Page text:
Tunnel Trail Campground owner Scott Grenan points out the location of the proposed mine.
When Scott Grenon's in-laws opened the Tunnel Trail Campground near Wilton 44 years ago, they knew that being small business owners meant taking a risk. But it wasn't just a spur of the moment decision. West Bend residents, but frequent visitors to the new Elroy-Sparta Trail, they could see the potential in business coming from trail riders who wanted a nice spot to camp before and after their ride.
They did well enough to keep their small campground in operation -- they have 83 sites while today's commercial campgrounds tend to have several hundred -- long enough to pass it on to their daughter Julie and son-in-law Scott.
But today all that is threatened. Grenon and several other local residents who love the trail are up against one of Wisconsin's largest mining companies. Mathy Construction wants to locate a large gravel pit literally a pebble's throw from the trail and not much further from the campground.
On a breathtaking October day, I drove the two-and-a-half hours from Madison to Wilton to see what all the controversy was about. As executive director of the Bicycle Federation of Wisconsin, I thought it would be informative to get a first-hand look at the site.
For starters, Mathy's gravel pit would cover some 200 acres, much larger than traditional rural gravel pits that dot the landscape and often weigh in at around an acre or so. As local resident Eric Zingler likes to point out, "this isn't your grandfather's gravel pit."
In fact, there may be decades worth of mining ahead. Mathy estimates that it will take about 25 years to remove the gravel at the site and then, beneath it, is frac sand, valuable for fossil fuel extraction in North Dakota and Canada. Mathy estimates that the mine will be in operation for about 50 years.
To get the material out, Mathy will run some 100 trucks a day across the trail at Logan Road. And those trucks will come careening down a 13% grade toward the trail from the pit site. At the very least, this will be unpleasant for trail riders, if not dangerous, and it could spell the end for Scott Grenon's business.
"People come out here for the peace and quiet, not to camp next to an active open pit mine," Grenon told me. He said that "100%" of his business comes from campers who are there to ride the trail.
Grenon told me that Mathy has said no new jobs will be created by the pit, and the town assessor has said that no value will be added to the tax base. So, given all of the economic benefits of the trail, why would local officials allow the mine, especially considering that there are other possible locations to find gravel? Never mind that the trail is a fixed route.
Mathy sees an advantage in the site's proximity to State Highway 71, and that seems to be the gist of the reason they're pushing for it. On balance, it would seem to make sense for the Wilton town board to reject this proposal and ask that Mathy find another site with less harmful impacts to other businesses and the statewide and even national resource that is the Elroy-Sparta Trail, the country's first rails-to-trails project.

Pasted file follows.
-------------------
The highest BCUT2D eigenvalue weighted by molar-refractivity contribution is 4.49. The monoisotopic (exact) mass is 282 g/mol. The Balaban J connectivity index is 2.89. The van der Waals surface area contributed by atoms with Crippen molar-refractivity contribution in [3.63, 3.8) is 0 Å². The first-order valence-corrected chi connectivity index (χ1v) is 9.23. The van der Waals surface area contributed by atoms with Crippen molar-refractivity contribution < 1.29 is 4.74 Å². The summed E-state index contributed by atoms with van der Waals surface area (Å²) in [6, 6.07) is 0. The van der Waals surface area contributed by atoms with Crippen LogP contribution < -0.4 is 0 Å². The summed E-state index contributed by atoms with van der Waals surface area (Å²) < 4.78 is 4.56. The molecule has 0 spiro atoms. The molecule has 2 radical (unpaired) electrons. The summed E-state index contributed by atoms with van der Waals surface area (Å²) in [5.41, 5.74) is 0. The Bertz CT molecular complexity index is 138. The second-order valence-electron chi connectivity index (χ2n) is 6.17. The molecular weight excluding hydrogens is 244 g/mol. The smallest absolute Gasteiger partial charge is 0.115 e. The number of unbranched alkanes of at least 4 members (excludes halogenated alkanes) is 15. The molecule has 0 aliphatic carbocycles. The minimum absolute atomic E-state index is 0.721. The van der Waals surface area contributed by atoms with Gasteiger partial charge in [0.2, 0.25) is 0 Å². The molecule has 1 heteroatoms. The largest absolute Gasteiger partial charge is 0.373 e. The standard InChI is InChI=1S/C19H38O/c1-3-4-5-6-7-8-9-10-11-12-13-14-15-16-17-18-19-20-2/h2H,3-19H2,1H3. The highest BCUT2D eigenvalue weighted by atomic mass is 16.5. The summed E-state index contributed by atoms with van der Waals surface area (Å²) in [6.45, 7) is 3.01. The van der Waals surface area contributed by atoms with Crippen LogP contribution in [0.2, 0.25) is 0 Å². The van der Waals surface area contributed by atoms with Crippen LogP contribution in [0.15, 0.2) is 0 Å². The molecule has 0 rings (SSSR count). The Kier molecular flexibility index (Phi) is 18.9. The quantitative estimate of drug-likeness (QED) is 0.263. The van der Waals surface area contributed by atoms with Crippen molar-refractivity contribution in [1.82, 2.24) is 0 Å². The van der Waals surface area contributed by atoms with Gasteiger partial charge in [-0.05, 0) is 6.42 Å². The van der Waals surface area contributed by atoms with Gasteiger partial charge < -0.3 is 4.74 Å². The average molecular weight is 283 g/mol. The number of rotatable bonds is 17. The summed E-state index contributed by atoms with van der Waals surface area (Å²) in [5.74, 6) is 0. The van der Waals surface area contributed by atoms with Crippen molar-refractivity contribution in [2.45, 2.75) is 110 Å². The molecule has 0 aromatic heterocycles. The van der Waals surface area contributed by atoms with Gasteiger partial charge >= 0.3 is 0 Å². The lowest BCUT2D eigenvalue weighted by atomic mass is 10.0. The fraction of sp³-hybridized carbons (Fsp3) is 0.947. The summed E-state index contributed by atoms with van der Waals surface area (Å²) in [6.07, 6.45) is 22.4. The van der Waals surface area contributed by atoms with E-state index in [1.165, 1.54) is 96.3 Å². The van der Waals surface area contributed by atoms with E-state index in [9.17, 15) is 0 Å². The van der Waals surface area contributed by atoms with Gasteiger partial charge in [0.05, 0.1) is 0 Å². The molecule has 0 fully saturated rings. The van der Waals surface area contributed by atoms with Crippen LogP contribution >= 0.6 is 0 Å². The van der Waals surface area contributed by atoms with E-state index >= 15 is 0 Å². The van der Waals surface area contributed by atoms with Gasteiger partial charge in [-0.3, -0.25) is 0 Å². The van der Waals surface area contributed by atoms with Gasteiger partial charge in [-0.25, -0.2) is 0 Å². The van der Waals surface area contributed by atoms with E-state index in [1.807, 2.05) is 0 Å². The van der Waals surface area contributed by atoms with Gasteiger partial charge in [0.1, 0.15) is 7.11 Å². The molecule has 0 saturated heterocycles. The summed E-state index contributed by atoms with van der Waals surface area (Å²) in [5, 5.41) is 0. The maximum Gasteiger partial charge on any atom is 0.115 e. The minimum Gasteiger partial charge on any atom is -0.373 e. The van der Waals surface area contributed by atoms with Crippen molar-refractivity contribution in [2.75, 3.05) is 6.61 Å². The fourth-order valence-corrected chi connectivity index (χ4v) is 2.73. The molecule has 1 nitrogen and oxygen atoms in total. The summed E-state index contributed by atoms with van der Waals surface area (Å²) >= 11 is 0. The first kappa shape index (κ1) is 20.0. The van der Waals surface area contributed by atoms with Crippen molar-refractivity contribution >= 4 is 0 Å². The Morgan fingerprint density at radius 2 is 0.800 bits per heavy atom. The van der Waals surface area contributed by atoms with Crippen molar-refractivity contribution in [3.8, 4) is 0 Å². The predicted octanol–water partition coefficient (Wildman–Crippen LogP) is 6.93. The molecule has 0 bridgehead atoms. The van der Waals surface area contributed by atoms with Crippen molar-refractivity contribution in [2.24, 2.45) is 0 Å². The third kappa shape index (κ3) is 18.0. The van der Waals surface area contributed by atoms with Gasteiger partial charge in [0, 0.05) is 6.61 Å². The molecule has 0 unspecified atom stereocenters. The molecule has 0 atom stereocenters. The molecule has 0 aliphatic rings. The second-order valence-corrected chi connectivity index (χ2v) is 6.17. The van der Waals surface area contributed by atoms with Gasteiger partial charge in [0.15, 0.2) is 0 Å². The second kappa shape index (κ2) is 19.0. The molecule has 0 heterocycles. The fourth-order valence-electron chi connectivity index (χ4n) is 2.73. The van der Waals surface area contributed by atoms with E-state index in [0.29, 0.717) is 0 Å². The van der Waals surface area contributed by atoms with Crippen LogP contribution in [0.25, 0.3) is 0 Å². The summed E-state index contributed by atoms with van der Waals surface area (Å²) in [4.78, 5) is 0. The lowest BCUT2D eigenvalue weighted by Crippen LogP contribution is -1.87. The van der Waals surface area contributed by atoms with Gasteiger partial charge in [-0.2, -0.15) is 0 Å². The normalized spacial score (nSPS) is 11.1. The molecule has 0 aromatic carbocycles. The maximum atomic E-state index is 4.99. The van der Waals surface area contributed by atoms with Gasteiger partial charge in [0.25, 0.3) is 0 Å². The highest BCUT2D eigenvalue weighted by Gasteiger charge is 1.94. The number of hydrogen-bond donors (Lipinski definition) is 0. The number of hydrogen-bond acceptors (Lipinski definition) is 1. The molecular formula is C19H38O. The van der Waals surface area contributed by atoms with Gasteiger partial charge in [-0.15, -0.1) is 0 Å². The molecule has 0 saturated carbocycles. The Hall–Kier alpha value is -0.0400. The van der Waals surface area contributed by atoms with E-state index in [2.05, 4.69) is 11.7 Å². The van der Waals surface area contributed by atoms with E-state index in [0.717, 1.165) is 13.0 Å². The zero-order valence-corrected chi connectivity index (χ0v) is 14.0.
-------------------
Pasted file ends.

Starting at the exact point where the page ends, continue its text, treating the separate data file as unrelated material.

But on Tuesday night, the board approved the mine by a vote of 3-0. Residents opposed to the mine vowed to continue to fight it.
The vote came after two-and-a-half hours of sometimes heated testimony. A majority of those who spoke among the packed, standing room only crowd of about 70 opposed the mine.
Mathy Construction representatives were grilled by the crowd over a number of issues that included noise, truck traffic, potential ground water pollution and negative impacts on the bike trail and the tourism industry that it supports. The company announced at the meeting that it had added a high capacity well to its proposal for the purposes of washing aggregate.
I spoke on behalf of the Bike Fed, and pointed out that the trail sees about 60,000 visitors a year and has an estimated $1.2 million annual impact. I urged the board to reject this site, making the case that while gravel pits may be necessary, they are not necessary at every location. There are many potential sites in the township that would not impact the trail.
There was discussion about developing box culvert to run under Logan Road, which will connect the mine to Highway 71 across the trail, but the board made no attempt to require Mathy to install one. Its motion contained vague language about addressing some of the issues discussed at the meeting, but no specific conditions were imposed on the company to deal with any of the issues raised.
Glenn Stoddard, attorney for Tunnel Trail owner Scott Grenan, told the board that under Wisconsin ethics law, one of its members, Jan Brandau, could not vote or even participate in the meeting because it would be a conflict of interest. Brandau's son-in-law works for Mathy. Brandau responded by telling Stoddard that, "You haven't done your research. Actually I have three family members who work for Mathy."
Brandau then not only participated, but made a motion to approve the mine. It is possible that Brandau's participation in the meeting could nullify the vote if it is challenged in court.
Stoddard also said that the project as proposed violated the town's own mining ordinances, which he had actually written, because it did not protect the health, safety and welfare of the community's residents. Stoddard and his client are now considering legal action. In addition, approvals will be needed from Monroe County and from the Wisconsin Department of Natural Resources. All three town board members are up for reelection in April.
The Elroy-Sparta Trail is not just a local resource, it's recognized regionally and even nationally as a jewel. Smudging it with this ill-considered mine is short-sighted.
Dave Cieslewicz is the executive director of the Bicycle Federation of Wisconsin.